More public health interventions, along the lines of the smoking ban, are needed to tackle Britain's devastating toll of ‘lifestyle’ diseases according to research.
The paper published in Critical Public Health is by Dr Stanley Blue at the University of Manchester and Professor Elizabeth Shove of Lancaster University, with Professor Mike Kelly, Director of Public Health and Chris Carmona, from the National Institute for Health and Care Excellence (NICE).
It claims that there needs to be a shift in public health policy, with less focus on efforts to change individual behaviour and more attention on breaking social habits and practices that are leading us into bad health.
The authors say new ideas are needed to tackle non-communicable – or ‘lifestyle’ diseases – such as heart disease, cancer, asthma and diabetes. They explain how some social practices reinforce each other, such as getting a takeaway and watching TV on a Friday night, whereas others, such as drinking a bottle of wine at home or going to the gym, compete for time in our busy days.
Professor Elizabeth Shove said: “Our research underpins a significantly new approach to public health which recognises that unhealthy practices like smoking have a social and cultural history: they are not simply outcomes of individual behaviour and choice. This matters in that public health policy can and should go beyond a focus on individual behaviour and intervene directly in the making and shaping of such practices.”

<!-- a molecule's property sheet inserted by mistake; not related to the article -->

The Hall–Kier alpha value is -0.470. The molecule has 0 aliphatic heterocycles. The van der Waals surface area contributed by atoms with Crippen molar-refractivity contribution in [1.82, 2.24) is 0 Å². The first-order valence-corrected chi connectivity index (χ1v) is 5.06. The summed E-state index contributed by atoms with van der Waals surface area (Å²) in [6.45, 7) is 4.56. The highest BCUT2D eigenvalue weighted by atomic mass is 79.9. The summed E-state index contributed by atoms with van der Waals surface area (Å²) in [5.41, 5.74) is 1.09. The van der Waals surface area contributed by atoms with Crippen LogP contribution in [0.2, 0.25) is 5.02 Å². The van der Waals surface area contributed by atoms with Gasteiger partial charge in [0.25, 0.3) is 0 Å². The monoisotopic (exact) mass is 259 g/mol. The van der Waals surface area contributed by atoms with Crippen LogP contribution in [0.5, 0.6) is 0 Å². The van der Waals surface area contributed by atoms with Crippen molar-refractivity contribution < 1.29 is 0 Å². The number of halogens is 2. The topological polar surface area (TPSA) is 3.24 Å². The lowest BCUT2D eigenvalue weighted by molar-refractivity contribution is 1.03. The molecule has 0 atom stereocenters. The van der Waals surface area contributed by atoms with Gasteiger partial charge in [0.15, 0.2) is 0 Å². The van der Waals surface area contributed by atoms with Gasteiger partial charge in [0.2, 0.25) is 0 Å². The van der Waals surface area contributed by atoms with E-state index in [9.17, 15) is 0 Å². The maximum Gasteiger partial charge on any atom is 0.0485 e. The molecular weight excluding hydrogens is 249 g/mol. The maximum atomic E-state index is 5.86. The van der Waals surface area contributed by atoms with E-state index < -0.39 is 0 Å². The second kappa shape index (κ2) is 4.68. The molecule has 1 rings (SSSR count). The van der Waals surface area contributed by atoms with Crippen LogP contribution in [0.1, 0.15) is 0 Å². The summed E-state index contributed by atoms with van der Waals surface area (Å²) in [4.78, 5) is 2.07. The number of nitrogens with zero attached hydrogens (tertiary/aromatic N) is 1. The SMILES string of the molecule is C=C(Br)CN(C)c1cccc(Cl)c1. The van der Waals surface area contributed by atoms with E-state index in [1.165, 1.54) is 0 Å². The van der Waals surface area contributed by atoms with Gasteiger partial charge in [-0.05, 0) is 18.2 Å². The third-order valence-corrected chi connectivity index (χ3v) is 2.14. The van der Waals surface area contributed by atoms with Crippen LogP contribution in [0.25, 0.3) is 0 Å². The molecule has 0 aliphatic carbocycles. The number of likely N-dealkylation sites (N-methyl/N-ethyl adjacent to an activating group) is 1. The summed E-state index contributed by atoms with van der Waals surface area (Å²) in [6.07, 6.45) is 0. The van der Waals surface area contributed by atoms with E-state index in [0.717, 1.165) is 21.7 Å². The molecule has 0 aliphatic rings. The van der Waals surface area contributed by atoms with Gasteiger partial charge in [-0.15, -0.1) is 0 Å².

The authors cite the smoking ban as an example of a measure that effectively decoupled the relationship between going out for a meal or a drink and having a cigarette.
A similar approach, with social practice at the heart of public health policy, could be taken to eating and exercise, rather than traditional methods which rely on persuading people to make the 'right' decision by going to the gym or eating their five a day – and which treat such decisions as matters of personal choice.
'Theories of practice and public health: understanding (un)healthy practices' is published in Critical Public Health and written by: Dr Stanley Blue, lecturer at the School of Social Sciences, The University of Manchester; Prof Elizabeth Shove, Director of the DEMAND research centre and Professor of Sociology at Lancaster University; Chris Carmona, Public Health Analyst at NICE and Prof Mike Kelly, Director of Public Health at NICE.